Monaghan, Patricia. Encyclopedia of Celtic Mythology and Folklore. New York: Checkmark Books, 2004.
Mac Cana, Proinsias. Celtic Mythology. London: Chancellor Press, 1968.


sophiacatherine: A sign to Tir na nOg (25 km away if you swim) (Tir na nOg sign)
So it's getting towards that time when I need to start organizing and writing up what I've done over the last year (which is mostly scribbled in various journals at the moment), so that I can submit it as my ADF Dedicant Path documentation. So expect a few more of these essays to start appearing here, as I organize my work into real essays, with references and everything. (Currently this one is much too long - planning to edit later!)

Autumn Equinox

Modern neopagans have celebrated the Autumn Equinox since Gerald Gardner created the eightfold Wiccan Wheel of the Year, with the help of Ross Nichols (Hutton). Wiccans and some Pagans today call this festival 'Mabon', which is a name that Wiccan priest Aiden Kelly gave to the festival in honour of a Brythonic god (Ravenheart and Ravenheart 227). It is also called 'Harvest Home' by many Wiccans, while to OBOD druids, it is Alban Elfed, which means 'The Light of the Water' (OBOD). It is the second harvest festival of three that Wiccans celebrate (Nichols). Wiccan traditions relating to the festival include making corn dollies in honour of John Barleycorn and celebrating the harvest (Nicols). Revival druidry also celebrates the harvest at this time, but it is additionally focused on the balance of light and dark at the Equinox (OBOD). In contrast, in the Wiccan solar cycle of the Horned God, covens celebrate the decline of the God and the descent of the Goddess into the Underworld at this time, which draws on the myths of Persephone and Inanna (Grimassi).

Although the Gaelic people in Ireland and Scotland only celebrated the four Quarter Days, and not the equinoxes, there is still relevant folklore that I can use to help in my celebration of this High Day, in a way that is meaningful within my Gaelic hearth culture. In particular, in Scotland and Ireland, Là Fhèill Mìcheil (St Michael's Day) was celebrated at about this time of year, as has been documented by Carmichael, Campbell and Danaher. Carmichael relates St Michael to the sea, which may suggest he is a modern incarnation of an older Gaelic sea-god, and says he also has connections with horses for Gaelic culture (Carmichael). St Michael's Day is also to some extent connected with the harvest - in Scotland, a cake called 'struan Micheil' was baked on St Michael's Day, which was made of all the cereals grown in the field that year (Carmichael Kindle loc. 2800). Other folklorists also find evidence of a focus on autumn in early (if post-Christian) Gaelic culture - Campbell says that in the Scottish Highlands, autumn was called Fogharadh, and he argues that it is related to the words for 'hospitality' and 'abundance' (Campbell Kindle loc. 2511) . Campbell represents St Michael's Day as a celebration of the first-fruits of the harvest. He also writes of a potential link with the Cailleach, as harvest goddess, describing a dance dedicated to her called called 'Cailleach an Dudain' (Campbell Kindle loc. 2952). Campbell describes a number of other customs of this feast day, including a great horse race that took place in Barra at Michaelmas, where each woman in attendance brings a large bannock-cake to the race day (Campbell Kindle loc. 3145-3148), which may again suggest a harvest theme. Over the past few years, I have taken this theme of harvest and abundance for my own celebrations of the Autumn High Day, focusing on the fulfillment of the harvest.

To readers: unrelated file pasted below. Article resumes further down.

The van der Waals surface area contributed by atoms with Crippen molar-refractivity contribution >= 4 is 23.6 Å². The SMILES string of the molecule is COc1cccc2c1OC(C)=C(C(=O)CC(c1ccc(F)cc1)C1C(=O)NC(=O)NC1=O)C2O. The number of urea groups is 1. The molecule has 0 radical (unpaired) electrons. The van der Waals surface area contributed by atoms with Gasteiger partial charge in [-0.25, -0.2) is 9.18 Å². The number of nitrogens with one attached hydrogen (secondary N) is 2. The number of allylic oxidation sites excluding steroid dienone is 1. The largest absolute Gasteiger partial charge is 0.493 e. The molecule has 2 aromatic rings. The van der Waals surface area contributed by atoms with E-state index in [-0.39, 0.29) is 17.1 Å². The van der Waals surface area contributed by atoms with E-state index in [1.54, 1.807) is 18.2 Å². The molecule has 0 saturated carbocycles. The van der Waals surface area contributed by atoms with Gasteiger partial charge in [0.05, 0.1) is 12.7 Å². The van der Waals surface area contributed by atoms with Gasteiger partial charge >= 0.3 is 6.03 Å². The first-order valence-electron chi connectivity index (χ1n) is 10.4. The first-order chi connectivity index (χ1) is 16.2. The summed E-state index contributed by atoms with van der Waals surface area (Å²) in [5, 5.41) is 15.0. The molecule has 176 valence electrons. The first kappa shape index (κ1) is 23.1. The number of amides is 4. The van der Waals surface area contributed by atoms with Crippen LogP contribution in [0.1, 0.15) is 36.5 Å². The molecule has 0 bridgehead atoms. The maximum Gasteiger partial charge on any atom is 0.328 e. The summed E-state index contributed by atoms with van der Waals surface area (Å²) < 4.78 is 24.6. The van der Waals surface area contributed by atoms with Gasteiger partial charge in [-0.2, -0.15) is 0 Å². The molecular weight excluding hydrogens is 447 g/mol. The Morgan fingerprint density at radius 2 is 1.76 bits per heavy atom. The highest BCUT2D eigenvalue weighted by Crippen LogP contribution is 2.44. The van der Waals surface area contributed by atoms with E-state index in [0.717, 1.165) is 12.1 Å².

Seren of Tairis argues that these St Michael's Day customs are likely to have shifted from Lúnasa, in a post-Christian environment, as a response to the new ecclesiastical holidays (Seren). While I can see the argument for this, it does seem that some communities marked the harvest at this time. While I do not think that the Autumn Equinox was ever widely celebrated in pre-Christian Gaelic cultures, I think that there are customs that can be drawn on by Gaelic hearth members of ADF, in order to mark this High Day in a meaningful way. For me, as a dedicant of Cailleach Bhearra and Manannan, the customs relating to the Cailleach as harvest goddess and to the sea spirits are very interesting, and I have drawn on these by honouring Bhearra and Manannan in my Autumn High Day rite, as well as Macha (although my celebration of her at this time is based on UPG). On a future Autumn High Day, I would like to go down to the sea and make an offering of an effigy to the sea spirits, as was done with a Christian theme in Scotland on St Michael's Day in the past. While it's not clear whether this is any kind of pagan 'survival', it is an old Gaelic custom that I would like to fit into my celebrations of this High Day in some way.